HomeBusinessTobacco selling season draws to an end

Tobacco selling season draws to an end


THE Tobacco Industry and Marketing Board (TIMB) has urged farmers to deliver their crop thrice a week at the auction floors as the marketing season heads towards closure.


According to the TIMB, the golden crop marketing season is about to end, but the official closing date will be announced in due course.

“All growers are encouraged to speed up grading and deliveries to the auction floors. With immediate effect, licensed floors will open for three days a week, Monday, Wednesday and Friday until Friday August 28, 2020. Thereafter auction floor sales will be done as advised by the auction floors once they have booked and received sizeable number of bales to constitute a sale,” TIMB said in statement last week.

Under normal circumstances, sales are conducted during the five working days.This year’s tobacco marketing season commenced on April 29 after several deferments as authorities grappled with measures to contain the spread of the global COVID-19 pandemic.

Latest figures show that a total of 169,2 million kg of tobacco valued at US$420 million had been delivered as of day 73 of the sale.This is against 214,5 million kg valued at US$414,9 delivered during the corresponding period last year.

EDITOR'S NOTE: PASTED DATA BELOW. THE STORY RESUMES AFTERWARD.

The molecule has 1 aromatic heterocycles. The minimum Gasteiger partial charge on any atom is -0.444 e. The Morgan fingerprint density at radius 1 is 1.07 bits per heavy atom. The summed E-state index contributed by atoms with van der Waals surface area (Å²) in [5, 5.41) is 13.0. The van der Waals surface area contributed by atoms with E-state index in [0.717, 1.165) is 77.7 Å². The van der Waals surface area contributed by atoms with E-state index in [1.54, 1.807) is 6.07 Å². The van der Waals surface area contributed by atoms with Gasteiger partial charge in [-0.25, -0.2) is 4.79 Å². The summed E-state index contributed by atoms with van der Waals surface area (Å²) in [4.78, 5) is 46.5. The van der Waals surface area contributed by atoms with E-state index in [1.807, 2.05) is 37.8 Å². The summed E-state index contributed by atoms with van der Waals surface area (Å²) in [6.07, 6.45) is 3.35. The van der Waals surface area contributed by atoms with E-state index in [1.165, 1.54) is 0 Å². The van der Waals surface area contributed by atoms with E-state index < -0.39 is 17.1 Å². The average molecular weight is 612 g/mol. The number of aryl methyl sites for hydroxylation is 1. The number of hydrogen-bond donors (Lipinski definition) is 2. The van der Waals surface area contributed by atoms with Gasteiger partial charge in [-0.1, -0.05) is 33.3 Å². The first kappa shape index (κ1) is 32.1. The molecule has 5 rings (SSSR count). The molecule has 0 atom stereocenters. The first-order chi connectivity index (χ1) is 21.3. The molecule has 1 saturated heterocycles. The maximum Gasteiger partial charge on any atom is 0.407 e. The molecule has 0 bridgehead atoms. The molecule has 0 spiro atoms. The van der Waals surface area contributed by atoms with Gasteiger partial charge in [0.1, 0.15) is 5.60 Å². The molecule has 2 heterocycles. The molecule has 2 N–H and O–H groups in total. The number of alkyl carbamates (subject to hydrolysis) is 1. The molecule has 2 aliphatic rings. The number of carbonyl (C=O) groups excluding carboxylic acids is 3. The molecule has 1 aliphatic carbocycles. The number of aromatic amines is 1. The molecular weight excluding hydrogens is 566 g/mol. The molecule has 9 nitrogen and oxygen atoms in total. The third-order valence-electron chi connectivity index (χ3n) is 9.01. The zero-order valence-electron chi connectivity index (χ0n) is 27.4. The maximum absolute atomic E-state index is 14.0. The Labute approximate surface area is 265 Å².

The average tobacco price was US$2,14 per kg against US$1,93 per kg offered during the same period last year.This year, there were 31 contract floors registered to buy tobacco and three auction floors.

Established in 1936 through the Tobacco Marketing and Levy Act, the auction floor system was for years the only platform where tobacco was sold in Zimbabwe before the contract system made its debut in Zimbabwe in 2004 and has been gaining ground ahead of the auction floors.

Since the commencement of the selling season late April, farmers have been getting 50% of their earnings at a fixed rate of US$1:$25 at a time the parallel market rate has been running amok.

Currently, the official rate is at US$1: $82,5.As such, farmer associations have been lobbying in vain to be paid fully in hard currency with some pushing authorities to effect an exchange difference payment at an agreed rate.

Tobacco is one of the country’s top forex earners which has helped shore up proceeds needed for the importation of industrial raw materials, fuel and pharmaceuticals, among others.
Previously a preserve for white commercial farmers, tobacco farming in Zimbabwe has over the years grown to become the mainstay for smallholder and subsistence farmers, providing a source of livelihood for most of the country’s rural population.

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